"Treatment of this injury is difficult, team manager Erik Breukink told the ANP news agency. "Two weeks ago Freire had an injection, after which he had to rest for two weeks. That time is now up.
"We will see if he is fit for the Tour of Switzerland," said Breukink. "If he cannot ride that race it is obvious that he will not be able to go to the Tour."
Fassa fate not yet decided
The Fassa Bortolo team has attempted to cool speculation on its fate after 2005 by announcing that it will let the world know what's happening after May 31. Recent reports have indicated that the team's sponsorship might not continue into 2006, and rumours have already begun about the destination of Alessandro Petacchi should the team stop.
According to a statement from the team, negotiations are underway about its future, and after a meeting during yesterday's Giro rest day the sponsors, management and riders agreed that no announcement would be made until May 31.
Cipo & wife separate
Mario Cipollini has announced that he and his wife of 12 years, Sabrina Landucci, are to separate. The couple decided by mutual agreement to dissolve their marriage after several attempts to save the relationship, according to La Gazzetta dello Sport.
The Tour Baby! USPS jersey raffle
Scott Coady, creator of The Tour Baby!, the movie relating his adventures following the Tour de France, and indefatigable fund-raiser for the Lance Armstrong Foundation has announced that he's raffling a 2003 US Postal team jersey signed by the entire Tour de France team including Lance Armstrong.
For full details see www.thetourbaby.com
TransRockies Challenge announces 2005 Route
Organisers of Canada's TransRockies Challenge mountain bike stage race (August 7-13) have announced the route of the 2005 event, with substantial changes to the route from previous years, especially in the first several days.
"As the TransRockies Challenge enters its fourth year, we wanted to provide a fresh perspective on the race," said event director Aaron McConnell. "The new routing will provide new challenges to past participants and more great singletrack for everyone. It also offers the advantage of being in a town setting for an additional day which means outstanding race services."
Changes include a new stretch of singletrack in the first stage from Fernie to Sparwood. The stage will finish with a ride along the entire length of the Coal Discovery Trail, a newly-opened 30km singletrack trail.
Stage 2 crosses the continental divide twice and includes high mountain singletrack, finishing in the mountain hamlet of Elkford. The new stages also keep the race closer to civilisation for the first couple of days, allowing, as the organisers put it, "easier access to phones, Internet and junk food"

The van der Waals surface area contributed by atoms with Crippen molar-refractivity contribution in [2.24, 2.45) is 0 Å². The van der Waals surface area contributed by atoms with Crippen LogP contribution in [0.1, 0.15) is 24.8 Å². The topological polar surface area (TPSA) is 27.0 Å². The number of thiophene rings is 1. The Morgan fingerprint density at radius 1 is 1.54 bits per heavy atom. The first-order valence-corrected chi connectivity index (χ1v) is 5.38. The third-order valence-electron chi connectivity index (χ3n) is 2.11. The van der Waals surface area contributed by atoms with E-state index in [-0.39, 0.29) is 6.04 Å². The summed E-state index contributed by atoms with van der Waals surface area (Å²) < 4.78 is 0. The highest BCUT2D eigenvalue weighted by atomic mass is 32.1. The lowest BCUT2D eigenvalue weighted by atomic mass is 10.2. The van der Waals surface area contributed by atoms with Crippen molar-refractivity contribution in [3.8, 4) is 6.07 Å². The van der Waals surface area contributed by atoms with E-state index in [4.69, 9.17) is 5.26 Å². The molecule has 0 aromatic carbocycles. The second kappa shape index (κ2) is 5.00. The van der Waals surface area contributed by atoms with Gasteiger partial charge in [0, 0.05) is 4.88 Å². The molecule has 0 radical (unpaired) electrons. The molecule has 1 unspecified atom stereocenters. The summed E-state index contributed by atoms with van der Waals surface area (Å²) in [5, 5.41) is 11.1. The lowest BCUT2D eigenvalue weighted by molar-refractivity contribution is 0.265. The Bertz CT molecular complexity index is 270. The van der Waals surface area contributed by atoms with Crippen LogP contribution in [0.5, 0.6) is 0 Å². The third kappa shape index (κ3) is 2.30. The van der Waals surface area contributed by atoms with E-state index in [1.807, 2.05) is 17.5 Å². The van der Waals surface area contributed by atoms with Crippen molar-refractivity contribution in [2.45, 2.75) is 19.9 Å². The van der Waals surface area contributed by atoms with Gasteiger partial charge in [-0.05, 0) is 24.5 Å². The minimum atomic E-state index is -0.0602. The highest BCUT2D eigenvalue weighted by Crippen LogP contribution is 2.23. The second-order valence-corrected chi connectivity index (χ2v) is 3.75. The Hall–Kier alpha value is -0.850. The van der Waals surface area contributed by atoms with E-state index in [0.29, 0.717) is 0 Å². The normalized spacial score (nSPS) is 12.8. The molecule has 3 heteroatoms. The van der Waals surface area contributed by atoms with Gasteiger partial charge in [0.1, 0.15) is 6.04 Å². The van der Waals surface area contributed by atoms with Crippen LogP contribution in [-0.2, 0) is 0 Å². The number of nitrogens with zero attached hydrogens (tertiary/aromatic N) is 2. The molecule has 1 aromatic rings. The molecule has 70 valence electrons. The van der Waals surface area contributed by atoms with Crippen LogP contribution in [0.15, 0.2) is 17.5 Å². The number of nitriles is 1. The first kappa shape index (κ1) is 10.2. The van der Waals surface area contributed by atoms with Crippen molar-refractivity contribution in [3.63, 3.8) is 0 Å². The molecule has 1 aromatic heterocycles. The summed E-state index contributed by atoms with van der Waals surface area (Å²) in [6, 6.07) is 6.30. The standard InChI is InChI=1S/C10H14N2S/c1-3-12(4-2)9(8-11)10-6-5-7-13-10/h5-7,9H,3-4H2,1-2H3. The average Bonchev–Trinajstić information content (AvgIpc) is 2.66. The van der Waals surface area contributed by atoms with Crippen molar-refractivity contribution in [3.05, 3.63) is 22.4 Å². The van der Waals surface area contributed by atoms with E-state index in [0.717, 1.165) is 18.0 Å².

Stage three covers part of the 2003 TransRockies route including the Highwood Pass which tops out at over 2200m.
Stage 1 - August 7: Fernie, BC - Sparwood, BC
For more information see: www.transrockies.com
Absolute Abfahrt provides World Cup warm-up
The 2005 edition of the Absolute Abfahrt international mountain bike downhill race takes place on the weekend of May 27-29 in Ilmenau, Germany. Described by organisers as the annual high light for middle and East German downhill riders, it is the second race in the new MTB Rider Cup, and is the scheduling means it provides a chance for gravity racers to prepare for the downhill world cup round in Willingen a week later.
Official registration closes May 20, and there will be a substantial supporting program including a live band, open air party, dirt jump contest and FMX Show by Sixth Level.
For more information see: www.absolute-abfahrt.de
PA High School Mountain Bike Championships
The PA Scholastic Cycling League (PASCL) will hold the official NORBA Pennsylvania High School Mountain Bike Championship Event on Saturday, May 21, 2005 at the Oesterling Farm in Marysville, PA.
The event is open to riders in middle and high school with categories for young men and women in Junior High (7th-8th grade), Junior Varsity (9th-10th grade), and Varsity (11th - 12th grade) age groups. No experience is necessary and organisers welcome everyone from first timers to national level riders.
The PA High School Mountain Bike Championship is an all day event with championship titles awarded in both cross-country and short track cross-country races. The entry fee of $25 for NORBA members or $30 for non-members also includes a barbecue and some non-competitive fun events.
As the Mountain Bike Championship for PA Schools the event will award championship titles to PA residents only, but is open to all middle and high school students from any state.
For more information see: www.highspeedcycling.com
(All rights reserved/Copyright Knapp Communications Pty Limited 2005)